The sheet so prepared is folded around the article 12; as shown in Figs. 2 and 3, with the um coated edge 13 adjacent the article and the opposite coated edge 14 overlying it. As the two edges are pressed together the freely flowing solvent spreads out as indicated by the stippled portion in Fig. 2, making a tightlysealed seam out to the edge of the sheet. The package is now in the condition of Fig. 3, in which a tubular extension of the wrapper projecting beyond each end of the article. Within each of theseextensions is a band of solvent 15, corresponding to the sides of the original U-shaped band 11, extending completely around the interior of the tube.
The edges of the two tubular extensions are now infolded as at 16, the tucks being carried way in for a short distance 1'] and then formed Kit on slanting lines 18. This tucking operation brings opposite coated faces of the wrapper into contact, forming an upper two-ply flap 19 and a similar bottom flap 20 which has a portion of threeply thickness due to the overlapping of the ?5 edges 13 and it. At the same time the band of solvent around the inside of the tubular wrapper extension is kept spaced from the article so that no solvent comes in contact with the article end.
At the center of each of these flaps is in some 5 cases (depending upon the dimensions of the article and wrapper and the degree of iniolding of the tucks 16) an exposed coated area 21 of one less ply thickness than the body of the ilap.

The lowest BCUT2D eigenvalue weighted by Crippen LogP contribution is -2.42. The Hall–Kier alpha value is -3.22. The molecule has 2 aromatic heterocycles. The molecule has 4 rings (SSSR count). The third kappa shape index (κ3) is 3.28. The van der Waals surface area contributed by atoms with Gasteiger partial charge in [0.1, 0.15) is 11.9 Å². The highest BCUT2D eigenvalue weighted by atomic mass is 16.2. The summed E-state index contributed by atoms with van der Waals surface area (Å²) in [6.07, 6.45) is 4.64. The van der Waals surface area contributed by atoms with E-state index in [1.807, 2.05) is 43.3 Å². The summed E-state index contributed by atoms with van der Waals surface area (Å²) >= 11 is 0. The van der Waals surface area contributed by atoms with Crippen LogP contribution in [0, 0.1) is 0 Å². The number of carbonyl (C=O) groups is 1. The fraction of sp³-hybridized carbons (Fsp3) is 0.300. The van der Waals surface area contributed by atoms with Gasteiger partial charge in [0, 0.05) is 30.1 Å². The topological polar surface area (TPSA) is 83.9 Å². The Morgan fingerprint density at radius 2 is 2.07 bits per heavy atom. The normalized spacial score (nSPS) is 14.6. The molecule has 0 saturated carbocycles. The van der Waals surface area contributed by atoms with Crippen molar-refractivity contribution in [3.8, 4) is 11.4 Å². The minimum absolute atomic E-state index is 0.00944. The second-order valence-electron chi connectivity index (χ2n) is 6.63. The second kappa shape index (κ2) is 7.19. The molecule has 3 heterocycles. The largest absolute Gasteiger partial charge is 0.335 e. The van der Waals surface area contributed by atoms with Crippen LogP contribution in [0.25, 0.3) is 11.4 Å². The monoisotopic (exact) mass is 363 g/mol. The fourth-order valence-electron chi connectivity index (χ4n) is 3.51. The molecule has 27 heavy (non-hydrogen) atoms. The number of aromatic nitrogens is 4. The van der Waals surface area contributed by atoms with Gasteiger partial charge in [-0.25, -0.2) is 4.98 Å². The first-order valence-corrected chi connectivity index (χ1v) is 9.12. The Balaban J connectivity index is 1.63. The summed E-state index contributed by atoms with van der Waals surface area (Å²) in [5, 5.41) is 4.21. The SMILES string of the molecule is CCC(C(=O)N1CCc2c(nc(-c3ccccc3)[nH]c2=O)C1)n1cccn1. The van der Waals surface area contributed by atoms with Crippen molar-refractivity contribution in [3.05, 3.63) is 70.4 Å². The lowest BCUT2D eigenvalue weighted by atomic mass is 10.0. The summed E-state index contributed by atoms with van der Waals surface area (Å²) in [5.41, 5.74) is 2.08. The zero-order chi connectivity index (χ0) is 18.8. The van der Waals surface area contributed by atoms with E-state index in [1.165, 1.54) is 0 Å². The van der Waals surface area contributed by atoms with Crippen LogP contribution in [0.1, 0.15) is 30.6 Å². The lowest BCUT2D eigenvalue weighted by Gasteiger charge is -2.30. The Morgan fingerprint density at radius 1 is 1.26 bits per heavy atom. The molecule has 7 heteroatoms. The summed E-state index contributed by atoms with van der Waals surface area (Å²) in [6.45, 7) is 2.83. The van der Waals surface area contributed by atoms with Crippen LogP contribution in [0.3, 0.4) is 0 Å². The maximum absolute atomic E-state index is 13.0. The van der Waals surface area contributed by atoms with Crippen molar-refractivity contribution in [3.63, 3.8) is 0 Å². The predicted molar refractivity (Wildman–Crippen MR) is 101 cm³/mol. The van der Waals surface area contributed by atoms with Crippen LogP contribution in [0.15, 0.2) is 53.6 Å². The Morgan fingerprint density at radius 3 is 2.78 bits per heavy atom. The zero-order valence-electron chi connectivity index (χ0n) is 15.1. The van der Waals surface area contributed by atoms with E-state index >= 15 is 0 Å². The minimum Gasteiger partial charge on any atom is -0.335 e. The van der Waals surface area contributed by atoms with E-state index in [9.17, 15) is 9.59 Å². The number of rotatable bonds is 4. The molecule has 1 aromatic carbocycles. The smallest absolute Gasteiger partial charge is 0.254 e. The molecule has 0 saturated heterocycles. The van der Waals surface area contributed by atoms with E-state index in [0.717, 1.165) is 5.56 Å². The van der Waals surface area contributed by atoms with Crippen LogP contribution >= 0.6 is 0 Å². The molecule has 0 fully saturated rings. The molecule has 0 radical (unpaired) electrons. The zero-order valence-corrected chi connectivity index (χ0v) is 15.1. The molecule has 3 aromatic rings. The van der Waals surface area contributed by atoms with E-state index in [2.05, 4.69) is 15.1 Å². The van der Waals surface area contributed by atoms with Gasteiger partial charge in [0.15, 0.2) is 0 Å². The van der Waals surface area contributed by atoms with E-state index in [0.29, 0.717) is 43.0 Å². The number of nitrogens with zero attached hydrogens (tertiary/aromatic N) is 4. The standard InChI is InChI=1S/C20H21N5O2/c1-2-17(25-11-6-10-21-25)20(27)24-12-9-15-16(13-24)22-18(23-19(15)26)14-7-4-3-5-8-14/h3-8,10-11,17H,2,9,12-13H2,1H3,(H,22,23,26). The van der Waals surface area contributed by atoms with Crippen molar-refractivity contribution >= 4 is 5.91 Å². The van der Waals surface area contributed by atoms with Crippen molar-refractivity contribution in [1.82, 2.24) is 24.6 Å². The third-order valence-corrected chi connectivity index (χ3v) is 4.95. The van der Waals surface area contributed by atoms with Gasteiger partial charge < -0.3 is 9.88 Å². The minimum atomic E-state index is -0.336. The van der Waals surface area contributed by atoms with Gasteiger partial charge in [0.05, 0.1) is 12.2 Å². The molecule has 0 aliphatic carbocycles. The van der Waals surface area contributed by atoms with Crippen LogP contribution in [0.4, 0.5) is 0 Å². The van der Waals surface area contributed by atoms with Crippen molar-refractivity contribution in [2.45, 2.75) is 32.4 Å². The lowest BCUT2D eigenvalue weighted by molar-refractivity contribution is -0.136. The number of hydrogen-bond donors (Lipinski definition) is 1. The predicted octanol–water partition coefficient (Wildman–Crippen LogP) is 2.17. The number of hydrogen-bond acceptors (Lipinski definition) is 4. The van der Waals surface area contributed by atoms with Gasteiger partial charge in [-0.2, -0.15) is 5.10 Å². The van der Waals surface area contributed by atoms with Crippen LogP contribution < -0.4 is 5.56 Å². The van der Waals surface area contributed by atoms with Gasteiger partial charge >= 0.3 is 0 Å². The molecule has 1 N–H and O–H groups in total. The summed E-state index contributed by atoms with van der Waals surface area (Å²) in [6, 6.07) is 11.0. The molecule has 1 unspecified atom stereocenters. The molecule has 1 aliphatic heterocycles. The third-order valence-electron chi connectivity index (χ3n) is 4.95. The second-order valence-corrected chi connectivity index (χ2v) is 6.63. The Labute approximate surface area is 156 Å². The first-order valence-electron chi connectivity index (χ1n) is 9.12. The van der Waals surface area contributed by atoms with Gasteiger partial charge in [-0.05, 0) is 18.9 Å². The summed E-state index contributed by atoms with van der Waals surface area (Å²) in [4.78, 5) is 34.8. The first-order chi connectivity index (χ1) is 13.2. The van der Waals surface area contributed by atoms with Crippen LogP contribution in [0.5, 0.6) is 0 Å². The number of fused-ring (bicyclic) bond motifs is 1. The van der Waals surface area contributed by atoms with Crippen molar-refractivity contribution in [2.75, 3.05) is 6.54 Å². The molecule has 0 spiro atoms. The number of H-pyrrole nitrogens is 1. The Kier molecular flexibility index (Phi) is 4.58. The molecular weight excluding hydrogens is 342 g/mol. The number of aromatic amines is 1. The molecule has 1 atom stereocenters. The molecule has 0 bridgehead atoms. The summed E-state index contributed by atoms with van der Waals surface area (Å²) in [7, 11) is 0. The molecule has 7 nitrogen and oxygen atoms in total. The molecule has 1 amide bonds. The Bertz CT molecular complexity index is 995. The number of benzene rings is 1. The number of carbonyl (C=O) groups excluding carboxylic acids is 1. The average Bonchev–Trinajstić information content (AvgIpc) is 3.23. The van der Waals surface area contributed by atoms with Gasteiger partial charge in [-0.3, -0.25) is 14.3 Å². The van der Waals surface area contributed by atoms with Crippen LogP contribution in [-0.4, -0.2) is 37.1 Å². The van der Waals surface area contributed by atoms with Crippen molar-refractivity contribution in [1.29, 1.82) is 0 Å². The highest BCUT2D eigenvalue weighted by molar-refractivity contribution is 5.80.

The next step is to bring the two flaps 19 and 21 of the lower flap comes into contact partially with the corresponding area of the upper flap and partially with the uncoated folded-over surfaces of the latter. The freely flowing solvent spreads somewhat as the surfaces are brought into con-' tact, with the result that the two flaps are here metically sealed together at all points at which air or moisture might pass from the outside to the inside of the wrapper.
The final step is to bend each flattened compound fiap underneath the package as shown at 23 in Figs. 7 and 8. The solvent on the exposed end of the area 21 of the original upper flap may be sumcient to cause adherence of the compound flap to the body of the package, but in general it will be desirable to add an additional small quantity oi solvent between the compound flaps and the bottom of the package. it is also generally preferable to subject the package to a short application of heat for the purpose of assisting the penetrating and spreading of the solvent and for causing its subsequent evaporation, although a good seal can be made by merely holding the flaps until the solvent has evaporated by itself.